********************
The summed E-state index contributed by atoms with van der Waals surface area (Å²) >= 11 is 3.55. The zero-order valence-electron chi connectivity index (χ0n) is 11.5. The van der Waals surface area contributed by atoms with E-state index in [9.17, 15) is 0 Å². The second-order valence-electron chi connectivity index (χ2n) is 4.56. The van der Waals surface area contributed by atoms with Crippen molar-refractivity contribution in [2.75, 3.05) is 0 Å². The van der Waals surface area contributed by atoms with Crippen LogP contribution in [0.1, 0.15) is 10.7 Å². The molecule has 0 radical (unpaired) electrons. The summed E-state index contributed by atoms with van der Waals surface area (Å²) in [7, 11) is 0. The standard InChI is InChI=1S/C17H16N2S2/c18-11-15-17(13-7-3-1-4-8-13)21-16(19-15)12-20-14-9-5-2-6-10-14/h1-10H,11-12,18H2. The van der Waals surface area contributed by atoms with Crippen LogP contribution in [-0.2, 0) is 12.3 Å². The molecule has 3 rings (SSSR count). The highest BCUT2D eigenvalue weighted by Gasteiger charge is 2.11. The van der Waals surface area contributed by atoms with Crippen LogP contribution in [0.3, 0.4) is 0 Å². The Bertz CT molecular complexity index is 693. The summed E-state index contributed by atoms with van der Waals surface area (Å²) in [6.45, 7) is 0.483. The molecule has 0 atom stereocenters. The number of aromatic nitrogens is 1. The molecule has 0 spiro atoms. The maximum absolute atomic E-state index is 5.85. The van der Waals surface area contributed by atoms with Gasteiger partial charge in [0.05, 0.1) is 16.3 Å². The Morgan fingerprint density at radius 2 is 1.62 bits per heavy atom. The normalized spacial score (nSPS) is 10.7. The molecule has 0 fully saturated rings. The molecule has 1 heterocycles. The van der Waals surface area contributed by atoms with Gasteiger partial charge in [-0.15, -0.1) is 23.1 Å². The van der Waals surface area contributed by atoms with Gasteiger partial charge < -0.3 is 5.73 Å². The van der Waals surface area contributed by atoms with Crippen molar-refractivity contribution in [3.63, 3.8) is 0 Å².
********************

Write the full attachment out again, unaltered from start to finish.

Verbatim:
The summed E-state index contributed by atoms with van der Waals surface area (Å²) >= 11 is 3.55. The zero-order valence-electron chi connectivity index (χ0n) is 11.5. The van der Waals surface area contributed by atoms with E-state index in [9.17, 15) is 0 Å². The second-order valence-electron chi connectivity index (χ2n) is 4.56. The van der Waals surface area contributed by atoms with Crippen molar-refractivity contribution in [2.75, 3.05) is 0 Å². The van der Waals surface area contributed by atoms with Crippen LogP contribution in [0.1, 0.15) is 10.7 Å². The molecule has 0 radical (unpaired) electrons. The summed E-state index contributed by atoms with van der Waals surface area (Å²) in [7, 11) is 0. The standard InChI is InChI=1S/C17H16N2S2/c18-11-15-17(13-7-3-1-4-8-13)21-16(19-15)12-20-14-9-5-2-6-10-14/h1-10H,11-12,18H2. The van der Waals surface area contributed by atoms with Crippen LogP contribution in [-0.2, 0) is 12.3 Å². The molecule has 3 rings (SSSR count). The highest BCUT2D eigenvalue weighted by Gasteiger charge is 2.11. The van der Waals surface area contributed by atoms with Crippen LogP contribution in [0.3, 0.4) is 0 Å². The Bertz CT molecular complexity index is 693. The summed E-state index contributed by atoms with van der Waals surface area (Å²) in [6.45, 7) is 0.483. The molecule has 0 atom stereocenters. The number of aromatic nitrogens is 1. The molecule has 0 spiro atoms. The maximum absolute atomic E-state index is 5.85. The van der Waals surface area contributed by atoms with Gasteiger partial charge in [0.05, 0.1) is 16.3 Å². The Morgan fingerprint density at radius 2 is 1.62 bits per heavy atom. The normalized spacial score (nSPS) is 10.7. The molecule has 0 fully saturated rings. The molecule has 1 heterocycles. The van der Waals surface area contributed by atoms with Gasteiger partial charge in [-0.15, -0.1) is 23.1 Å². The van der Waals surface area contributed by atoms with Gasteiger partial charge < -0.3 is 5.73 Å². The van der Waals surface area contributed by atoms with Crippen molar-refractivity contribution in [3.63, 3.8) is 0 Å².